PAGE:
You are going to need some milled parts to get the patient back on his/her feet.So when you're deciding how to approach this....you really need to step up your precision "game".These parts need to be exactly fit.....don't want any bulging scar tissue now do we?There is a better than avg chance your "fix" will actually improve the door's structural element......that's a plus.Really buckle down on the precision,appearance,face side of it...thats what shows.Best of luck,and let us know how the doors turn out.
 

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Depending on the damage, once they dry out, you may be able to just block sand the face area. If they got wet several times and became flakey and crumbly, they should be fixed.

Lowes sells door skins that are ⅛" x 36" x 84". Their ad says they are Luan. I've bought them and found Birch panels in the stack that were very good looking. You could remove the face and replace if necessary, and repair any internal damage in doing so. Or if you just need a cosmetic repair, if you just add to the existing face. The door stop would likely need to be re-positioned.









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Discussion Starter #10
Lots of great suggestions here!

I like the idea of using the door skin from Lowes. The tricky part and what I'm not sure how to accomplish is how to plane off the mdf to 1/8". I'm quite certain the door has a solid pine core so assuming I can plane it, I would have a stable surface to apply the skin. Is there a tool I can buy to plane the doors or would I need to find a lumber yard/machine shop to do it?

I could try the other suggestion to saw to 1/8" and try and chisel up the mdf. My concern here is getting a flat surface so the skin will lay flat.

Also I'll try sanding the mdf but not optimistic about that approach.

If I can do this in under 20 hours, and under about $200 in materials I'll consider it a success.

I guess if I was to buy new doors I could try and sell these to someone who is skilled enough to repair them but what would I get $100?

BTW, I don't have flood insurance so not luck there
 

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You will have to dig into it

If you come up 12" and make a shallow kerf through the existing skin, and then attempt to peal it back, maybe applying some heat from a heat gun you'll soon find out what you are up against. A scraper and hand plane will remove any adhesive residue. You will see what sort of frame work there is to attach the new skins. Maybe it's a solid core door, if so you are in luck, since there is more surface to bond the new skin to.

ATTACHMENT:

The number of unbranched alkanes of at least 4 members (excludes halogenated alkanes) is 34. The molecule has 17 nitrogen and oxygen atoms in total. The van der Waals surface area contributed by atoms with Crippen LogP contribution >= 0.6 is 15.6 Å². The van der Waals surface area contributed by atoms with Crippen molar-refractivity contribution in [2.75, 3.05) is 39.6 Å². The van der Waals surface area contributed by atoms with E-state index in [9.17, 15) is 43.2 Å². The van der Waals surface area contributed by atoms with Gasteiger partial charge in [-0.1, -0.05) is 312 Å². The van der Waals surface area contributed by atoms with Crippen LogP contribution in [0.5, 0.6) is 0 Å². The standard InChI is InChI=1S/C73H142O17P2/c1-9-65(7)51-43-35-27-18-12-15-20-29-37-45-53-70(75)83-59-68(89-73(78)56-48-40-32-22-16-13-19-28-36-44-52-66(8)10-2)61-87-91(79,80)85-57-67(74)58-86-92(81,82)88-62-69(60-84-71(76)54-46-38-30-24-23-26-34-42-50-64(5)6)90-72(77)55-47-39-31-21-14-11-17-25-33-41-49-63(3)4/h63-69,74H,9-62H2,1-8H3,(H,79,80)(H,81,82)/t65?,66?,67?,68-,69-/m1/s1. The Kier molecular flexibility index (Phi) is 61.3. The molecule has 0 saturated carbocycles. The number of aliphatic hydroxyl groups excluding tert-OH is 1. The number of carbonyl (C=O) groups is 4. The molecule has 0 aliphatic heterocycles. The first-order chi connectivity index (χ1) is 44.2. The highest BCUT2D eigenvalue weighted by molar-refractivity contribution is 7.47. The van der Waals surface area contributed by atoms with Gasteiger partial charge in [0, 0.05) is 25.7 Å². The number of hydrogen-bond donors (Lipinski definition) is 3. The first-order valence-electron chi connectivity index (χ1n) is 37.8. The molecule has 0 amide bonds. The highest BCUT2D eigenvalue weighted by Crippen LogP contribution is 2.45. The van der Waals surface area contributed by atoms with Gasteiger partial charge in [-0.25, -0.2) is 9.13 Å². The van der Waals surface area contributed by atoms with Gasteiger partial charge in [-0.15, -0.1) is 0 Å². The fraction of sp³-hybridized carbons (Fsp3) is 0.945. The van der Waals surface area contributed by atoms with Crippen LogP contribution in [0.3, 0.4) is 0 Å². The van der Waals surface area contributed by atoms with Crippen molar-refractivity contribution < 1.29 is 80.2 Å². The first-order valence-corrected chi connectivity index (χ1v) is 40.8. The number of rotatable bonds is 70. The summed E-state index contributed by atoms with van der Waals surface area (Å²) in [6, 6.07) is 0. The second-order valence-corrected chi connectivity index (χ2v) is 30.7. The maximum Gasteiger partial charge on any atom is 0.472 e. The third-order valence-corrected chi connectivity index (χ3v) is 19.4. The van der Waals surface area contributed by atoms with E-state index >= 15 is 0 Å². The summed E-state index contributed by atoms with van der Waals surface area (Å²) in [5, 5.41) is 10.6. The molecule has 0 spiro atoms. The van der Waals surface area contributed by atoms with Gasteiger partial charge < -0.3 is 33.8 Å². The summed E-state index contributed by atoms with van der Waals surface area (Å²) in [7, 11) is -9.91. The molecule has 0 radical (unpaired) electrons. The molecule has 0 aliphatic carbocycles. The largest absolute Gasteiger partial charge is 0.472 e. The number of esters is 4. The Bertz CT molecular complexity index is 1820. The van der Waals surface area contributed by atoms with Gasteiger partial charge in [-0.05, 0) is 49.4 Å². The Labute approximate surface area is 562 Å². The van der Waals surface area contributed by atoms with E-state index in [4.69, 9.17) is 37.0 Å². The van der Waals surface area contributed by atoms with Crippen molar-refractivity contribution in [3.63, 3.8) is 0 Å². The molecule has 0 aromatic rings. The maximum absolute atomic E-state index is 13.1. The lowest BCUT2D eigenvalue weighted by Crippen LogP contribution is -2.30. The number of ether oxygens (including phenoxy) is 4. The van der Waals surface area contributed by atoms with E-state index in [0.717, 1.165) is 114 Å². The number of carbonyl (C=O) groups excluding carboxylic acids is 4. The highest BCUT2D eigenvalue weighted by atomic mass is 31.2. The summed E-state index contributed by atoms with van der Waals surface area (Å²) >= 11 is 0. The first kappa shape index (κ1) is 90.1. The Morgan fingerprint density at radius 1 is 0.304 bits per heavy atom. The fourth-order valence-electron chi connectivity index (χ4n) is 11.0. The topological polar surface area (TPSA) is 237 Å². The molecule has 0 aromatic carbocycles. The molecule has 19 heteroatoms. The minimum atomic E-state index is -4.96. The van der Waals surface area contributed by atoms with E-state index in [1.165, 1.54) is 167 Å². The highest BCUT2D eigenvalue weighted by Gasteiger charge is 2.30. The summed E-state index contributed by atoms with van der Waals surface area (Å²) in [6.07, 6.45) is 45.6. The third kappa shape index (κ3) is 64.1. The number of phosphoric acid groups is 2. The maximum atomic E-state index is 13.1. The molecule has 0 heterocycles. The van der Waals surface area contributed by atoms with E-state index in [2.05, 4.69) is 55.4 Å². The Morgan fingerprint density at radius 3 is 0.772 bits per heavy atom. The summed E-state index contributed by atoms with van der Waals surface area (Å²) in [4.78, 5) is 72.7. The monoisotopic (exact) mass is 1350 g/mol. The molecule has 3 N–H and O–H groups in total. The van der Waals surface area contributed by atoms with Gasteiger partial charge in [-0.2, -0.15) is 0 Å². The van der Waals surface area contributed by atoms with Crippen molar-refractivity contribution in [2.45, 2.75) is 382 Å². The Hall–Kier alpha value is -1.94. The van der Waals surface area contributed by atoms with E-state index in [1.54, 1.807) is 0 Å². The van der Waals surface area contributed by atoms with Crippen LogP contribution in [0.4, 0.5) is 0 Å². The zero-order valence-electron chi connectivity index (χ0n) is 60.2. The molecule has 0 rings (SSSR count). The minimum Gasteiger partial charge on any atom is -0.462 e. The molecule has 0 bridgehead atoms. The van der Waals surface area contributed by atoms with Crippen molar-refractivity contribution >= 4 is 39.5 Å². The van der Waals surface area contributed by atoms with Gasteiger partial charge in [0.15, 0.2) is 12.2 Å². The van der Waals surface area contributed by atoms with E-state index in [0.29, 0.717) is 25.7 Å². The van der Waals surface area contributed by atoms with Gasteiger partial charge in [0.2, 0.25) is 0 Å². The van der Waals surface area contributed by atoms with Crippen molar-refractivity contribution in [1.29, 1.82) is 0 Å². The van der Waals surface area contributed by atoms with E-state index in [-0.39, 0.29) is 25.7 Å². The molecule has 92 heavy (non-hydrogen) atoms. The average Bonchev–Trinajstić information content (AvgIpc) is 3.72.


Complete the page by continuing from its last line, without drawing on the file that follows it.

The other approach would be to repair the existing skins...but without any photos showing the damage it's difficult to give advice. Overall pictures and close ups would be helpful. If they have completely delaminated at the bottom you may be able to reattach them by lifting them up, applying an adhesive and clamping or weighting them back down...who knows? :blink:
 

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I wonder if anyone else has removed the door skin from a hollow core door. I did it once and that was enough. It's a lot more work than you think. I would replace the door before going down that road again.
 

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Sanding off the paper?

I took a utility knife to the door skin and started cutting. This is not the right tool but I wanted to get a feel for what I'm dealing with. It's basically pressed paper, not sure if that's mdf. It is solid wood under the skin, so can this be sanded off? Should I try a belt sander? I'm thinking the sander will make quick work of removing the paper/mdf.

How likely is it I can get a lumber mill or wood shop to provide a veneer at a specific thickness? Thanks

 

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Yeah. Take that garbage to the dump and head to a sawmill for some lumber.
$1000 ? How many doors were there ? 20 ?
 

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I have never seen a solid core door that is skinned with the cheap pressed paper or even luan. You say the doors are "craftsman/shaker" style. But then you say they are skinned. That seems a contradiction to me. You have me confused. Even a hollow core door will be solid wood up a few inches from the bottom.

George
 

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solid core underneath?

If there a solid wood core under all that crapola then you are in luck. Just find a sheet of material that's the same thickness as the old skin sand and glue and fill and sand again and paint. You need a level surface to attach your new skin material. I would use a hardwood veneer if you can locate some, but the important point is it must be very close or identical in thickness. A 5" or 6" wide veneer is NOT beyond the resaw capacity of a lumber mill or cabinet shop. There are online sources also:
http://www.constantines.com/116thickveneers.aspx
http://www.morganwood.com/catalog/index.cfm?fuseaction=category.display&category_ID=128
 

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If it were me I would just replace the doors. I know thats not the answer your looking for but its the proper way... especially in a flood situation. Any bacteria that was in the water is now soaked into the wood not to mention the potentential for mold growth. Just get flush slabs and do the milling/ fitting yourself just do one at a time if your worried about money. You will be much happier with the end result.
 

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Discussion Starter #20
Ok, did some more scraping/sanding and yes, it does appear that they (Orepac) covered a solid wood door in a paper veneer.

I sanded about 5" up



I also chisled down in the center of the door -- wood again!


Guys, I'm not giving up yet if I can save about a grand.

Someone asked how many doors? 7 at about $140 per door (pre-hung). If anyone can recommend a 3 panel craftsman shaker door (with square sticking) for less I'd like to know. I know Jeld-wen has one with particle board core but I can't see it in person and hesitant to order. These are the doors btw http://www.orepac.com/imp_interior_primed.html

So, belt sander? or is there a better way? I'm thinking it may be hard to keep a level surface with the belt sander